5 Disruptive Technologies Shaping The Future Of Marketing

How will arti­fi­cial intel­li­gence, 3D print­ing, and vir­tu­al real­i­ty trans­form con­sumer lives and how we mar­ket to them?

Pat Hong By Pat Hong from Linkdex. Join the discussion » 0 comments

Don’t under­es­ti­mate the impact of dis­rup­tive tech. The pace of change means that no indus­try is safe from poten­tial dis­rup­tion, and mar­keters will need to be ready to respond. Here are five take­aways on dis­rup­tive tech­nolo­gies that are like­ly to impact our dai­ly lives, and equal­ly, on how brands and mar­keters are doing their jobs in the future.

In the words of John Straw, author of iDis­rupt­ed, “we’ve seen more accel­er­a­tion in dis­rup­tive tech in last few years than in the pre­vi­ous 20.”

Tech­nol­o­gy is trans­form­ing the way con­sumers con­duct their dai­ly lives, and every­one from inde­pen­dent retail­ers to blue-chip com­pa­nies are feel­ing the impact of dis­rup­tive forces in their respec­tive indus­tries.

The impact of dis­rup­tive tech and star­tups should not be under­es­ti­mat­ed. A case in point: as of this writ­ing, the mar­ket cap­i­tal­iza­tion of the Ford Motor Co. is $55.4 bil­lion. In con­trast, the mar­ket cap­i­tal­iza­tion of Uber, who have dra­mat­i­cal­ly dis­rupt­ed per­son­al trans­port in recent years, has recent­ly been report­ed to exceed $50 bil­lion.

It’s worth not­ing also that the com­pa­ny are con­tin­u­ing on a phe­nom­e­nal growth tra­jec­to­ry with no sign of of slow­ing. Uber­RUSH, a per­son­al couri­er and deliv­ery ser­vice, announced in Octo­ber, will fur­ther increase the effi­cien­cy of the Uber net­work (and dis­rupt­ing fur­ther estab­lished dig­i­tal­ly ori­en­tat­ed couri­ers such as Deliv­eroo, DineIn, City Pantry, and Grub­Hub). In fact, Uber CEO Travis Kalan­ick has spoke of how one day the typ­i­cal com­muter may become an Uber couri­er, as the net­work expands and adop­tion becomes more wide­spread.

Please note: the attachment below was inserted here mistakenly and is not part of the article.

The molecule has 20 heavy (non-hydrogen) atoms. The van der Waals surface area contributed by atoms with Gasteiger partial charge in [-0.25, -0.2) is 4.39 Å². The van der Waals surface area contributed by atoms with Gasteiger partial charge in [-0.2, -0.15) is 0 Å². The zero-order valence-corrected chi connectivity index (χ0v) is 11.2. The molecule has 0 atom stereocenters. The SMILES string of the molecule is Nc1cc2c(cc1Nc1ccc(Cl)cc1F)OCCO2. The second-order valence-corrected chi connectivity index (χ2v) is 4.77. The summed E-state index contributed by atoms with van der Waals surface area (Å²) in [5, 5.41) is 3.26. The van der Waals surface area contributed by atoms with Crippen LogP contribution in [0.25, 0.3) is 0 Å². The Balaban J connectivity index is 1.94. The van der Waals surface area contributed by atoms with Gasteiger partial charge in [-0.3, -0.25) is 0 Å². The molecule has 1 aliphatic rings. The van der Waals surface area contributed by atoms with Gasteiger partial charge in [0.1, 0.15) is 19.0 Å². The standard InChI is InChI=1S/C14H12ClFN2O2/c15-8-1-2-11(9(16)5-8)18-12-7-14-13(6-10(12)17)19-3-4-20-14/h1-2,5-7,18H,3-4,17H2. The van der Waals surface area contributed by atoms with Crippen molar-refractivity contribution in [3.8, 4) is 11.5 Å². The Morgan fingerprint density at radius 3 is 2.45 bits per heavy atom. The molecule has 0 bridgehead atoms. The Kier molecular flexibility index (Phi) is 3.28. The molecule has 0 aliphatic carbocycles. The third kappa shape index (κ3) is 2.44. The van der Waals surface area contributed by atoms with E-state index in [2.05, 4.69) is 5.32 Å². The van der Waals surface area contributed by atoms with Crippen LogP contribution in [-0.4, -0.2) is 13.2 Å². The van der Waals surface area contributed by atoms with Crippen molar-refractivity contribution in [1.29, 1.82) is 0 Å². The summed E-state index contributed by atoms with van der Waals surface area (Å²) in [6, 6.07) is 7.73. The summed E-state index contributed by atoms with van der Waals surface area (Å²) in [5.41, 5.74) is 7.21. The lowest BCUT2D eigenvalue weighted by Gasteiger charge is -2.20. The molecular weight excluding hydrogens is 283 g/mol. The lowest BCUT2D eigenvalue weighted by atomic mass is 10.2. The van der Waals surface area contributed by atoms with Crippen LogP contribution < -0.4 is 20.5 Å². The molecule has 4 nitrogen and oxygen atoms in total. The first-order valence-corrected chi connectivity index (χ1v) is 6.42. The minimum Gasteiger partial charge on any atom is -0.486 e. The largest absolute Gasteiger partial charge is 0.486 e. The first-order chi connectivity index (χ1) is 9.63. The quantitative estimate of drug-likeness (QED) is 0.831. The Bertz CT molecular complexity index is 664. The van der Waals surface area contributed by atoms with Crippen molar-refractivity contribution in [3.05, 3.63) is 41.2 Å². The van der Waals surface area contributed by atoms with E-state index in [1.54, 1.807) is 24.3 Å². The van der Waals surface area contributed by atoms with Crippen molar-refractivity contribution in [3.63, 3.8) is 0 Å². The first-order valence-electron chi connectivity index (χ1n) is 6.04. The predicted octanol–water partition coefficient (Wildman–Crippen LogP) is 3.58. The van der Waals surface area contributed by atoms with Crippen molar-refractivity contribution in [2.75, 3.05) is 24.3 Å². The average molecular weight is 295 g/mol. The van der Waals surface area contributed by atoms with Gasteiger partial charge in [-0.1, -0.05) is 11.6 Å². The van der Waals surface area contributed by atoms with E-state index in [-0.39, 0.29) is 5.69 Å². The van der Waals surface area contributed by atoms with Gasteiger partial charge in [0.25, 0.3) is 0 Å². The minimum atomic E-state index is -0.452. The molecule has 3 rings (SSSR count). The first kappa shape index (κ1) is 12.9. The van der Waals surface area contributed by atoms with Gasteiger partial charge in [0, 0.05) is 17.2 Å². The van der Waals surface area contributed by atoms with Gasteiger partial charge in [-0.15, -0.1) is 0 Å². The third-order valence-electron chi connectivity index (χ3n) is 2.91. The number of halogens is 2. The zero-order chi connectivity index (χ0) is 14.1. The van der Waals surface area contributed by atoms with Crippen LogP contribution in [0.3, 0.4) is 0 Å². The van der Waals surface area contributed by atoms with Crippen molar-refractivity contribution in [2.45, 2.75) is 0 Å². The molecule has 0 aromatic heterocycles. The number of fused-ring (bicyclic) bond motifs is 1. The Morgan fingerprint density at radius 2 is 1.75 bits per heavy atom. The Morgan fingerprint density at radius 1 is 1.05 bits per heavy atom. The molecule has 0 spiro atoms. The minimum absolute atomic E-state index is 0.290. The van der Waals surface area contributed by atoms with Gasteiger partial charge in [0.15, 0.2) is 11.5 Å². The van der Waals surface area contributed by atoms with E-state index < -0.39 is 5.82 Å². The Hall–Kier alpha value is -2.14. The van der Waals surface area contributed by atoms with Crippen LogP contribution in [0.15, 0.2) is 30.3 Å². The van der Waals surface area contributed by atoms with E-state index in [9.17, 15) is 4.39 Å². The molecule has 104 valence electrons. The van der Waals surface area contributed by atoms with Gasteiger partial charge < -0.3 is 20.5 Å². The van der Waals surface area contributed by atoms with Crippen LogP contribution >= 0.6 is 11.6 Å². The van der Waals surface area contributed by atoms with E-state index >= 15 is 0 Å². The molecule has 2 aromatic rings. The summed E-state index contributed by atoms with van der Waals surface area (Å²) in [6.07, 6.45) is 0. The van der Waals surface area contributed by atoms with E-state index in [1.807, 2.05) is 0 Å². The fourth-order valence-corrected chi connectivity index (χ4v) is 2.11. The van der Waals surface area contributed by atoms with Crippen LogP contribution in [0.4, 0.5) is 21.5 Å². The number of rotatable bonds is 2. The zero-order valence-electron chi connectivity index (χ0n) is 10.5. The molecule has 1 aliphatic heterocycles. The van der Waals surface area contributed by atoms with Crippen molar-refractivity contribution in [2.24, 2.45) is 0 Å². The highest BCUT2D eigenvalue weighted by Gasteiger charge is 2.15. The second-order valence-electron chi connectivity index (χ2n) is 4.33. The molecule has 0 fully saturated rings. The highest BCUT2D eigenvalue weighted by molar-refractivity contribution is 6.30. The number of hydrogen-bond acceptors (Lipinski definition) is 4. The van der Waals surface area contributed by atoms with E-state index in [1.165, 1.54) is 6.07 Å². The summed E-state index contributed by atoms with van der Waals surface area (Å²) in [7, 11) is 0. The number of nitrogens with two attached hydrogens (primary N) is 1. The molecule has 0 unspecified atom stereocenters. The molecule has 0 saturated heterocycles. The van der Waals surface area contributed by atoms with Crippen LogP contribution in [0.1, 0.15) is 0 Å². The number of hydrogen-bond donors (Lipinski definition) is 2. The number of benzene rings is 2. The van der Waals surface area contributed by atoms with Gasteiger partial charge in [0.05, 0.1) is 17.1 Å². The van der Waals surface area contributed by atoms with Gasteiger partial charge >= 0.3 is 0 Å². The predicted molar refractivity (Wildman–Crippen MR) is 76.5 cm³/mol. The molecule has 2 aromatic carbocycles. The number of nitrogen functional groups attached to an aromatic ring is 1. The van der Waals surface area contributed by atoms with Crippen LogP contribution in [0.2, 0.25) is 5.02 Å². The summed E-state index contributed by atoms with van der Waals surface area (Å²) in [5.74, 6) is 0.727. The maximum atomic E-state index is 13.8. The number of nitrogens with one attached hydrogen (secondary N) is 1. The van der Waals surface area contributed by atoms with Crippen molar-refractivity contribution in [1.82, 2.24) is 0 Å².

Uber’s move­ment in per­son­al trans­port and couri­er ser­vices is one of the most notable exam­ples of the impact of dis­rup­tive enter­prise. How­ev­er, there are few, if any, indus­tries that are not prone to dis­rup­tion, due to the cur­rent pace of tech­no­log­i­cal advance­ment.

Here are five dis­rup­tive tech­nolo­gies that will prob­a­bly make a large impact on their respec­tive indus­tries, and also the future of mar­ket­ing, in the not so dis­tant future.

1. Artificial Intelligence

Accord­ing to Moore’s Law the pro­cess­ing pow­er of mod­ern com­put­ers dou­bles every two years. In the next few years, this may have some strik­ing con­se­quences in the field of arti­fi­cial intel­li­gence, for a num­ber of tech­nol­o­gy com­pa­nies.


Google, for exam­ple, is invest­ing in image recog­ni­tion tech­nol­o­gy, no doubt with a view to enhanc­ing fea­tures on video pub­lish­ing plat­form YouTube. As the video above shows, the results are already quite impres­sive (yes, that is the com­put­er rec­og­niz­ing ‘moun­tain uni­cy­cling’). In this sce­nario, the tech­nol­o­gy could go a long way in help­ing video-shar­ing plat­forms mon­e­tize con­tex­tu­al­ized videos.

It does­n’t take a great leap of the imag­i­na­tion to see how such tech­nol­o­gy could quick­ly become rel­e­vant for mar­keters. The appli­ca­tion quick­ly goes beyond image recog­ni­tion – arti­fi­cial intel­li­gence and machine learn­ing have made head­lines recent­ly for being one of the areas which will trans­form mar­ket­ing in the com­ing years. As quot­ed in The Drum: